New Enrique Iglesias 'F' Word Song Accelerates Race to Bottom

It seems that every year, American pop culture continues to push the envelope of what is acceptable in society, and 2010 was no different. From Cee-Lo Green's hit “F**k You” to Enrique Iglesias' new song set to release next year titled, “I'm F**king You” the “F” word is going mainstream. One has to wonder if the media will ask the question: Is there anything attention-seekers won't include in a song?

Iglesias is an internationally recognized artist famous for his fairly tame, catchy romantic pop tunes, such as the smashing single “Hero” which topped the UK charts in 2001. But just ten years later, Iglesias has decided to seek more fame with a raunchy new song, set to debut in 2011 called “Tonight (I'm F**king You).” The boundary-pushing lyrics include:

You know my motivation
Given my reputation
Please excuse I don't mean to be rude

But tonight I'm f**king you
Oh you know
That tonight I'm f**king you
Oh you know
That tonight I'm f**king you

Iglesias has recorded a “clean” version that replaces “f**king” with “loving,” but the accompanying music video is full of pornographic images including an orgy, a scene in which Iglesias takes a female stranger into a club bathroom to have sex with her and a lesbian kiss. The video has sparked outrage from fans on his website.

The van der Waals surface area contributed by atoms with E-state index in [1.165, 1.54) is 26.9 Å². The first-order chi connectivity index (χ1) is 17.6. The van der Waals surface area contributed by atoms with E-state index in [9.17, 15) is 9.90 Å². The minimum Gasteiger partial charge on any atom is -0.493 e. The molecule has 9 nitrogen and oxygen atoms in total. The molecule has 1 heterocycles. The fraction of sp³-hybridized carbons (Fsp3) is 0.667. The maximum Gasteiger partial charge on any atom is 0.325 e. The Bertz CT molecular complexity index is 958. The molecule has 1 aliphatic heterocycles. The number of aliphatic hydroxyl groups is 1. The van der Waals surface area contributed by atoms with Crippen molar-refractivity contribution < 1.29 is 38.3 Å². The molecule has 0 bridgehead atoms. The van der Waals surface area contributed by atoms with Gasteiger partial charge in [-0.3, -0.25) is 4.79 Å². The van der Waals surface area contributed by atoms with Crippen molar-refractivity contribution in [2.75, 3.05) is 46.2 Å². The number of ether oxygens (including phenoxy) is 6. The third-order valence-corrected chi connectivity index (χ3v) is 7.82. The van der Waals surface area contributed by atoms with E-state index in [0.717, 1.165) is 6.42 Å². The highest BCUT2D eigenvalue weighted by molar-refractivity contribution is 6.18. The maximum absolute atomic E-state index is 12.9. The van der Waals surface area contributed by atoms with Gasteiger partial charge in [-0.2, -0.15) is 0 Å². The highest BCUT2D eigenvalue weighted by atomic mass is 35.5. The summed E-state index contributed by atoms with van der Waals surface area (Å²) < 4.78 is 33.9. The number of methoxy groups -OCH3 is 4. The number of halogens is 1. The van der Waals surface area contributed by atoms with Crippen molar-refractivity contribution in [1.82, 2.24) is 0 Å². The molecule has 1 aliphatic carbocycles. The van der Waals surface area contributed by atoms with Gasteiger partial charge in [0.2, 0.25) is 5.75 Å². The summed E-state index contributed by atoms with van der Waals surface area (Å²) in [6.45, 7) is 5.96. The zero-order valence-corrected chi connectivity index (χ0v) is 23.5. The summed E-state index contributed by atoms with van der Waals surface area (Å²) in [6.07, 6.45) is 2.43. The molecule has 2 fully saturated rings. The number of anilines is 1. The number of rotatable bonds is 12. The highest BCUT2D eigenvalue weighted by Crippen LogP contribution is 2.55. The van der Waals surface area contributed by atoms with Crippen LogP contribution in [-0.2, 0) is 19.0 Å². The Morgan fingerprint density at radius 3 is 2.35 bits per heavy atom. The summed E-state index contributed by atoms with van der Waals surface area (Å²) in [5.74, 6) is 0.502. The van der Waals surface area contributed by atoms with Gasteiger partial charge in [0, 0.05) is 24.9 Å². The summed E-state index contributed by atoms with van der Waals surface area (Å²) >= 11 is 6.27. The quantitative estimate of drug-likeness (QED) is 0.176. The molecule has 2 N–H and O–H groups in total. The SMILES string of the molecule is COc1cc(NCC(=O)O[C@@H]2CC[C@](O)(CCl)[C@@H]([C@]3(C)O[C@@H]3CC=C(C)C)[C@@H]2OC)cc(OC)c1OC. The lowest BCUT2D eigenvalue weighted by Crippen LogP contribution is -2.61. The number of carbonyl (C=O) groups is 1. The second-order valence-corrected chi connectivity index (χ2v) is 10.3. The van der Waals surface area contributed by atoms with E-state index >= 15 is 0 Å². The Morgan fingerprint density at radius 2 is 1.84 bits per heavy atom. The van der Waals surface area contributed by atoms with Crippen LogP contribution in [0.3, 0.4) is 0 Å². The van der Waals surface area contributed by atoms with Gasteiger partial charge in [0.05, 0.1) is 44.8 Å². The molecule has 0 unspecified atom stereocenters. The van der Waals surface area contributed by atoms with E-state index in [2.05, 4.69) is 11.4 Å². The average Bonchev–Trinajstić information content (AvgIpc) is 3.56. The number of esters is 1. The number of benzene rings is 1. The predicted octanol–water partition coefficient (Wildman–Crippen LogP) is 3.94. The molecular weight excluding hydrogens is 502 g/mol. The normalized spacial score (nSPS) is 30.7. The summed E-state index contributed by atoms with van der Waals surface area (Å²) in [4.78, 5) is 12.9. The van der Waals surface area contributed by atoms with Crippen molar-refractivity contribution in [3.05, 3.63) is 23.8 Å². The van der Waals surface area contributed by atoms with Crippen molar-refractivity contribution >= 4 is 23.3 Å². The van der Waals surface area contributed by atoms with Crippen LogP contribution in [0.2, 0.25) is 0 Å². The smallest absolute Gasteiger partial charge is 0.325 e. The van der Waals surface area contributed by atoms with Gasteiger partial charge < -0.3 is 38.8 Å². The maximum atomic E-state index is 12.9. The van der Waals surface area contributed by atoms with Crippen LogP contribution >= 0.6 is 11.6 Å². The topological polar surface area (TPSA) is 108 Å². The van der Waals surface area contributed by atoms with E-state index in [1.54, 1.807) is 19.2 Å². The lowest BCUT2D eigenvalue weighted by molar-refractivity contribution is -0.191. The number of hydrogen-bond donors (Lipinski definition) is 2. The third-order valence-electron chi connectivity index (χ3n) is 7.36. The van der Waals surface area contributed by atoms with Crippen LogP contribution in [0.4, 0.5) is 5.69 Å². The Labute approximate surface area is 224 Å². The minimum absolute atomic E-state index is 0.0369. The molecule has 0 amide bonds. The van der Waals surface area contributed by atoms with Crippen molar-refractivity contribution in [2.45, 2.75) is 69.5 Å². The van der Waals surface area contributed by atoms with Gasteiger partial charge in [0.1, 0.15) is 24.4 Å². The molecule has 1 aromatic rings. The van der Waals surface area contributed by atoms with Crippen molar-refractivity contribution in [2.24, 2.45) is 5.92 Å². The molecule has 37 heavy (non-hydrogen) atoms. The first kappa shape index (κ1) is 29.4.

Iglesias seems to have determined to piggy-back off the success of famous foul-mouthed singer Cee-Lo Green.

Green's infamous, Grammy-nominated song “F**k You” got people talking when it debuted earlier this year. It was played on the radio as the clean version titled, “Forget You.” Even the hit show Glee featured the clean version of the song, sung by guest star Gwyneth Paltrow. The classy lyrics include:

I see you driving 'round town
With the girl I love and I'm like,
F**k you!
Oo, oo, ooo

The Seattle Post Intelligencer mentioned the Grammy-nominated song by Green, but failed to highlight the controversial lyrics. The Reno News and Review also listed the song as one of the editor's “favorites,” again ignoring the crude lyrics. The Huffington Post similarly glossed over the blatant “F” word in an article about the top 10 albums of 2010. Iglesias can probably expect the same treatment from the jaded media.